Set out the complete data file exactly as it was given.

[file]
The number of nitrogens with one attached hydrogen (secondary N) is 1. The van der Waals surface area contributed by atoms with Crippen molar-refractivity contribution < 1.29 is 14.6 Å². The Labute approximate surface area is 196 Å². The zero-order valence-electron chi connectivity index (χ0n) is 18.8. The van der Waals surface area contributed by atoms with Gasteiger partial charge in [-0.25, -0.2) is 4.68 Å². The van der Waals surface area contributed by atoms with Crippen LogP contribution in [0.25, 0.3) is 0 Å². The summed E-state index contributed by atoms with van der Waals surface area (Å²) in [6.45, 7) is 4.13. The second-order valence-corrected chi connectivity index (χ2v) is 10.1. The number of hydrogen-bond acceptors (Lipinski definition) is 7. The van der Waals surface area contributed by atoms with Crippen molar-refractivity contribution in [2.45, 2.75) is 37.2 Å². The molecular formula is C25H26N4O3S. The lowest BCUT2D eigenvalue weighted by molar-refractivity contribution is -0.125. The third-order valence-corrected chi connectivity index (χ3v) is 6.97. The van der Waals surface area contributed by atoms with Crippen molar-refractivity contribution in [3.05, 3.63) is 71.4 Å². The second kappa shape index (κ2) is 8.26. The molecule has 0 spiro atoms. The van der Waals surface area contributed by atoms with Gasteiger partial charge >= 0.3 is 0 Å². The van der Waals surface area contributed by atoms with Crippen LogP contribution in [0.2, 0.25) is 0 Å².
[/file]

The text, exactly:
The number of nitrogens with one attached hydrogen (secondary N) is 1. The van der Waals surface area contributed by atoms with Crippen molar-refractivity contribution < 1.29 is 14.6 Å². The Labute approximate surface area is 196 Å². The zero-order valence-electron chi connectivity index (χ0n) is 18.8. The van der Waals surface area contributed by atoms with Gasteiger partial charge in [-0.25, -0.2) is 4.68 Å². The van der Waals surface area contributed by atoms with Crippen LogP contribution in [0.25, 0.3) is 0 Å². The summed E-state index contributed by atoms with van der Waals surface area (Å²) in [6.45, 7) is 4.13. The second-order valence-corrected chi connectivity index (χ2v) is 10.1. The number of hydrogen-bond acceptors (Lipinski definition) is 7. The van der Waals surface area contributed by atoms with Crippen molar-refractivity contribution in [2.45, 2.75) is 37.2 Å². The molecular formula is C25H26N4O3S. The lowest BCUT2D eigenvalue weighted by molar-refractivity contribution is -0.125. The third-order valence-corrected chi connectivity index (χ3v) is 6.97. The van der Waals surface area contributed by atoms with Crippen molar-refractivity contribution in [3.05, 3.63) is 71.4 Å². The second kappa shape index (κ2) is 8.26. The molecule has 0 spiro atoms. The van der Waals surface area contributed by atoms with Gasteiger partial charge >= 0.3 is 0 Å². The van der Waals surface area contributed by atoms with Crippen LogP contribution in [0.2, 0.25) is 0 Å².